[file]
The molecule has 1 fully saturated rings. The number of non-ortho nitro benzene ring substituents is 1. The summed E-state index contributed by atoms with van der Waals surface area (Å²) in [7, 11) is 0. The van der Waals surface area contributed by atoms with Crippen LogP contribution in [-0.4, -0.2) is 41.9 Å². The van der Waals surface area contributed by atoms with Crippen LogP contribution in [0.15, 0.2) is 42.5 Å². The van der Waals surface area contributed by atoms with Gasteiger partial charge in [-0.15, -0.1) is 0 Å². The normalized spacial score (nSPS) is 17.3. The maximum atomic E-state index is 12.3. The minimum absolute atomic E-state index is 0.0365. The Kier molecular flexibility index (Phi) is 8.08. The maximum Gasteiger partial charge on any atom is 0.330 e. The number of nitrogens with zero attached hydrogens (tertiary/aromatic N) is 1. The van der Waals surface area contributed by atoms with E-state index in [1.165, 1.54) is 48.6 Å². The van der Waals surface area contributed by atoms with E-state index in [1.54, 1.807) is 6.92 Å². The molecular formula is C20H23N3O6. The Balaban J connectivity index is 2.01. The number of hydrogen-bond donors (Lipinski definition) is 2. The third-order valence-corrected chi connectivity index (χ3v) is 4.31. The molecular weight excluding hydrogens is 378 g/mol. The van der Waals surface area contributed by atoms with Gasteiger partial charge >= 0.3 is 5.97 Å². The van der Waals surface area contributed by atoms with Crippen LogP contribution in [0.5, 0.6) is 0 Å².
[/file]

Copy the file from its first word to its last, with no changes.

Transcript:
The molecule has 1 fully saturated rings. The number of non-ortho nitro benzene ring substituents is 1. The summed E-state index contributed by atoms with van der Waals surface area (Å²) in [7, 11) is 0. The van der Waals surface area contributed by atoms with Crippen LogP contribution in [-0.4, -0.2) is 41.9 Å². The van der Waals surface area contributed by atoms with Crippen LogP contribution in [0.15, 0.2) is 42.5 Å². The van der Waals surface area contributed by atoms with Gasteiger partial charge in [-0.15, -0.1) is 0 Å². The normalized spacial score (nSPS) is 17.3. The maximum atomic E-state index is 12.3. The minimum absolute atomic E-state index is 0.0365. The Kier molecular flexibility index (Phi) is 8.08. The maximum Gasteiger partial charge on any atom is 0.330 e. The number of nitrogens with zero attached hydrogens (tertiary/aromatic N) is 1. The van der Waals surface area contributed by atoms with E-state index in [1.165, 1.54) is 48.6 Å². The van der Waals surface area contributed by atoms with E-state index in [1.54, 1.807) is 6.92 Å². The molecular formula is C20H23N3O6. The Balaban J connectivity index is 2.01. The number of hydrogen-bond donors (Lipinski definition) is 2. The third-order valence-corrected chi connectivity index (χ3v) is 4.31. The molecular weight excluding hydrogens is 378 g/mol. The van der Waals surface area contributed by atoms with Gasteiger partial charge >= 0.3 is 5.97 Å². The van der Waals surface area contributed by atoms with Crippen LogP contribution in [0.5, 0.6) is 0 Å².